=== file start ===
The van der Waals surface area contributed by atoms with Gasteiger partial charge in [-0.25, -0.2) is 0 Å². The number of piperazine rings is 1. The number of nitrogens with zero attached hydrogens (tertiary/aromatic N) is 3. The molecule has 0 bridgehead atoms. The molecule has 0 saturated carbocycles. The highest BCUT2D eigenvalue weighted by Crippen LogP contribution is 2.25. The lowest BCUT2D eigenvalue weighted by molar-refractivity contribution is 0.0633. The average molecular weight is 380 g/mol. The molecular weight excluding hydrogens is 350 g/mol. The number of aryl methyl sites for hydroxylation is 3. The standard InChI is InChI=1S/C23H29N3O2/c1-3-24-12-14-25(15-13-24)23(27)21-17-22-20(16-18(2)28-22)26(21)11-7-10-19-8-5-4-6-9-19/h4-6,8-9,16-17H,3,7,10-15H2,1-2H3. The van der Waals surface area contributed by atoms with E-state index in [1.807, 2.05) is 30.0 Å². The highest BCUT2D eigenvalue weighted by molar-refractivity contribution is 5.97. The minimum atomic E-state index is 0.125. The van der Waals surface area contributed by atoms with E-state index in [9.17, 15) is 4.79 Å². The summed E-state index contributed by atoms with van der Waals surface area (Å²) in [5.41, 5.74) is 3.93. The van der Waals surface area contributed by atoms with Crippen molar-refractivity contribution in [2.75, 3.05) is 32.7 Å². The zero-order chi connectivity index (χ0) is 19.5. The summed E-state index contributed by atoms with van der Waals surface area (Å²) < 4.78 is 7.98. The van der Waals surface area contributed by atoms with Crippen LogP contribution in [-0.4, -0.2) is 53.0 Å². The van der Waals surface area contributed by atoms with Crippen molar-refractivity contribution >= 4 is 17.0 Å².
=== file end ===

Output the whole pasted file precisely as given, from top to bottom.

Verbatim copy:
The van der Waals surface area contributed by atoms with Gasteiger partial charge in [-0.25, -0.2) is 0 Å². The number of piperazine rings is 1. The number of nitrogens with zero attached hydrogens (tertiary/aromatic N) is 3. The molecule has 0 bridgehead atoms. The molecule has 0 saturated carbocycles. The highest BCUT2D eigenvalue weighted by Crippen LogP contribution is 2.25. The lowest BCUT2D eigenvalue weighted by molar-refractivity contribution is 0.0633. The average molecular weight is 380 g/mol. The molecular weight excluding hydrogens is 350 g/mol. The number of aryl methyl sites for hydroxylation is 3. The standard InChI is InChI=1S/C23H29N3O2/c1-3-24-12-14-25(15-13-24)23(27)21-17-22-20(16-18(2)28-22)26(21)11-7-10-19-8-5-4-6-9-19/h4-6,8-9,16-17H,3,7,10-15H2,1-2H3. The van der Waals surface area contributed by atoms with E-state index in [1.807, 2.05) is 30.0 Å². The highest BCUT2D eigenvalue weighted by molar-refractivity contribution is 5.97. The minimum atomic E-state index is 0.125. The van der Waals surface area contributed by atoms with E-state index in [9.17, 15) is 4.79 Å². The summed E-state index contributed by atoms with van der Waals surface area (Å²) in [5.41, 5.74) is 3.93. The van der Waals surface area contributed by atoms with Crippen molar-refractivity contribution in [2.75, 3.05) is 32.7 Å². The zero-order chi connectivity index (χ0) is 19.5. The summed E-state index contributed by atoms with van der Waals surface area (Å²) < 4.78 is 7.98. The van der Waals surface area contributed by atoms with Crippen LogP contribution in [-0.4, -0.2) is 53.0 Å². The van der Waals surface area contributed by atoms with Crippen molar-refractivity contribution >= 4 is 17.0 Å².